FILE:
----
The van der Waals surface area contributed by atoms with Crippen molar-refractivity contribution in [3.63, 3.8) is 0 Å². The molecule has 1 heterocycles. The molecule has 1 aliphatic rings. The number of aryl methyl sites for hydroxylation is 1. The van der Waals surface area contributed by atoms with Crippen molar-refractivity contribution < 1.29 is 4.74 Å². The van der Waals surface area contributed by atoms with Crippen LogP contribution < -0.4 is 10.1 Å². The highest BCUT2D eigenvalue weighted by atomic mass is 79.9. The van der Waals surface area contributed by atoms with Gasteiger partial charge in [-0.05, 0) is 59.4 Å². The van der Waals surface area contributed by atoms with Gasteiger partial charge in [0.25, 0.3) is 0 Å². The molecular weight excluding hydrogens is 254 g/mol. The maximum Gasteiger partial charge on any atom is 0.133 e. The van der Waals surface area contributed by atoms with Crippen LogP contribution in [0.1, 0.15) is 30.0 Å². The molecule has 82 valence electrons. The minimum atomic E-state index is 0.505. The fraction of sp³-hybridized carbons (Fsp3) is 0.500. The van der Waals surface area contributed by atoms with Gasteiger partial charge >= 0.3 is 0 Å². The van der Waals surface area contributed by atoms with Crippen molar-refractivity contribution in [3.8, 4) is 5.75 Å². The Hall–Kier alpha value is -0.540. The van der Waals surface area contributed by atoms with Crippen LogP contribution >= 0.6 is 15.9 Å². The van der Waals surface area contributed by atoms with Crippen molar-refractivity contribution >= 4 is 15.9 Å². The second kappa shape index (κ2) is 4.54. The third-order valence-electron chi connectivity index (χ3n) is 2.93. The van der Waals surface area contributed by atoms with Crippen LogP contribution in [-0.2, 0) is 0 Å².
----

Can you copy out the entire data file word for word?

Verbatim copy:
The van der Waals surface area contributed by atoms with Crippen molar-refractivity contribution in [3.63, 3.8) is 0 Å². The molecule has 1 heterocycles. The molecule has 1 aliphatic rings. The number of aryl methyl sites for hydroxylation is 1. The van der Waals surface area contributed by atoms with Crippen molar-refractivity contribution < 1.29 is 4.74 Å². The van der Waals surface area contributed by atoms with Crippen LogP contribution < -0.4 is 10.1 Å². The highest BCUT2D eigenvalue weighted by atomic mass is 79.9. The van der Waals surface area contributed by atoms with Gasteiger partial charge in [-0.05, 0) is 59.4 Å². The van der Waals surface area contributed by atoms with Gasteiger partial charge in [0.25, 0.3) is 0 Å². The molecular weight excluding hydrogens is 254 g/mol. The maximum Gasteiger partial charge on any atom is 0.133 e. The van der Waals surface area contributed by atoms with Crippen LogP contribution in [0.1, 0.15) is 30.0 Å². The molecule has 82 valence electrons. The minimum atomic E-state index is 0.505. The fraction of sp³-hybridized carbons (Fsp3) is 0.500. The van der Waals surface area contributed by atoms with Gasteiger partial charge >= 0.3 is 0 Å². The van der Waals surface area contributed by atoms with Crippen molar-refractivity contribution in [3.8, 4) is 5.75 Å². The Hall–Kier alpha value is -0.540. The van der Waals surface area contributed by atoms with Crippen LogP contribution >= 0.6 is 15.9 Å². The van der Waals surface area contributed by atoms with Crippen molar-refractivity contribution >= 4 is 15.9 Å². The second kappa shape index (κ2) is 4.54. The third-order valence-electron chi connectivity index (χ3n) is 2.93. The van der Waals surface area contributed by atoms with Crippen LogP contribution in [-0.2, 0) is 0 Å².